The Art of Living: Residential Architecture of the Islamic World

26 March 2001 – 26 June 2001

This exhibition comprises of 211 colour photographs and 7 enlargements of islamic resedential architecture, both historic and contemporary. The exhibition is further supplemented by 9 posters of architectural drawings (divided into the architectural styles of the different regions) and architectural ornaments: doors, doorknockers, windows, bas-reliefs and ceramic tiles.

The exhibition also provides an insight into the expansion and development of the Islamic world from the first Muslim empire of the Ummayads in the Arabian peninsula; all the way to the Far East – Malaysia, Indonesia and the southern islands of the Philippines. However, the major motive of interest in this exhibition resides in the iconography of Islamic architecture.

The countries covered in the exhibition are:

The Mediterranean Basin: Andalusia, Malta

Examples of some of the historic buildings featured:

  • The Casa de Pilatos in Seville, Spain. Built between 1492-1533 AD for the Dukes of Alcala.
  • The Alhambra Palace of Granada, Spain. The Alhambra was the 13th century residence of the Nasrid ruler and founder of the dynasty, Muhammad I.

The African continent: Morocco, Algeria, Lybia, Sudan, The Arabic East, Zanzibar

Examples of some of the historic building featured:

  • The Bahia palace in Marrakech, Morocco; built by Si Moussa at the end of the eighteenth century.
  • The old dispensary of Zanzibar, Tanzania. This building was used as a home for a brief period; built in 1890 by the Indian merchant Tharia Topan.

The Near East: Syria, Saundi Arabia, Bahrain & Qatar, United Arab Emirates, Yemen, Oman

Examples of some of the historic buildings featured:

  • The royal Palace Citadel in Aleppo, Syria; built towards the end of the Ayyubid Dynasty (1169-1260). The construction of the citadel began in the 13th century under the direction of the Sultan al-Zahir Ghazi.
  • The Azem Palace in Damascus, Syria. Most grand houses in Damascus were built in the 3-courtyard plan. The “ablaq” tradition of bi-coloured stonework in altering panels id characteristics of the Syrian architecture, dating back to the 11th-12th
  • The Jabrine Fort in oman adorned with rugs, niches and few pieces of furniture. The fort was built by Imam Bal’arab bin Sultan Al-Ya’ribi in the second half of the 17th

The Middle East: Iran, Uzbekistan, Pakistan, India, Bangladesh

Examples of some of the historic buildings featured:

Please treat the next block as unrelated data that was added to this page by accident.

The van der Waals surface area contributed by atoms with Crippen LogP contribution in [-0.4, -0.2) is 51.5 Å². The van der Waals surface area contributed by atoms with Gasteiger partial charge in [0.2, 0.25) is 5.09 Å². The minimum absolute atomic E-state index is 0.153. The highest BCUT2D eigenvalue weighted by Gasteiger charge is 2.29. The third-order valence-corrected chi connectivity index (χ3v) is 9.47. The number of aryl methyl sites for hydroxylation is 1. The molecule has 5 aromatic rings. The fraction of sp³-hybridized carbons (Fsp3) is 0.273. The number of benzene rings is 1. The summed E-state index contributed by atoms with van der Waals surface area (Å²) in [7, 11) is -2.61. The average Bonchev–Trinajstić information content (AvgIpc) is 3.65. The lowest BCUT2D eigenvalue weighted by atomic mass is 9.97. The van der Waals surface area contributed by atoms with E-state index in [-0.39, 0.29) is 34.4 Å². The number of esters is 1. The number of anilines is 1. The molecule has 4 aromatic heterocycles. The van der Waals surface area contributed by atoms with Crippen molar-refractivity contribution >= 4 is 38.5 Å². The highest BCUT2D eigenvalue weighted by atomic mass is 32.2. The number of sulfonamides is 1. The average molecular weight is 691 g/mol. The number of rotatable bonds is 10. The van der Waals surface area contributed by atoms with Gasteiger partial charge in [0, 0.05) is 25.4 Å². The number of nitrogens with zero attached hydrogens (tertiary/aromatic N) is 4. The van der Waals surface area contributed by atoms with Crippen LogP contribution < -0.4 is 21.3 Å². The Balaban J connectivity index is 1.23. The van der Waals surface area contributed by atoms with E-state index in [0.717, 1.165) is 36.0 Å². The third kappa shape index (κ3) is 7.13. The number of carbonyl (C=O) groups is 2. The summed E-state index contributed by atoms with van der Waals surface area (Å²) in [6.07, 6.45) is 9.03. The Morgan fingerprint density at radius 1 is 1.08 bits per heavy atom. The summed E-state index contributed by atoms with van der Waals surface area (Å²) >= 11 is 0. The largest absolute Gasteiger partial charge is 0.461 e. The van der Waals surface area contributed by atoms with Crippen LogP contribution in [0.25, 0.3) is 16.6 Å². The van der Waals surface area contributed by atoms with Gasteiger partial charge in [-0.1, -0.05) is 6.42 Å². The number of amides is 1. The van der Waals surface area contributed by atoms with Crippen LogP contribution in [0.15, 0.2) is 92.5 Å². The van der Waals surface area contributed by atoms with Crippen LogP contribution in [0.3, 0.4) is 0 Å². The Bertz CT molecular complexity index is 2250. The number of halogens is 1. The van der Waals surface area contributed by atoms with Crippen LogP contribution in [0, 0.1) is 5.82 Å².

• A caravanserai in ruins at Dintorni in Shiraz in Iran. The caravanserai, an example of the monumental secular architecture was once an importantn presence along the caravan routes of the desert as the rest stops for travellers.
  • The Jahnagir mahal in Orchha, India. This palace was built by Bur Sing Deo in early 17th

The Far East: Malaysian Peninsula, Indonesia

Examples of some of the historic buildings featured:

  • The carcosa Seri Negara in Kuala Lumpur, Malaysia, fomerly the residence of the British High Commissioner.
  • The Sultan’s Palace in Jogjakarta, Indonesia. This so-called Kronton begun in 1755 was finished 40 years later under the reign of Hamengkubuwanan I.

The exhibition provides a glimpse into the sites of Islamic culture – By studying the design, the material used for construction, the decorations and overall inner space of an Islamic house and its relationship with the outer space (the city for example).

Along with the lifestyle of the dweller, valuable information was discovrred regarding aesthetic principles, a sense of beauty, social and moral values, political conditions of the time, the economic status of the dwellers and the climate of the area.

Islamic houses may therefore, be considered as living encyclopedias of a rich religious tradition. Despite their diverse materials and decorations, they share a principal identity deeply rooted in the Islamic faith.

About Ovidio Guita

A professional photographer, Ovidio Guita graduated from the University of Florence, Italy in 1983 and has since collaborated extensively with the Department of Architecture history and Restoration of Architectonic Structures of the faculty. A member of the Association of Journalists, he is also on the staff of an Italian magazine, Ville Giardini.

*Publication for the exhibition is available at the Museum Shop, please click here for more information.

The Art of Living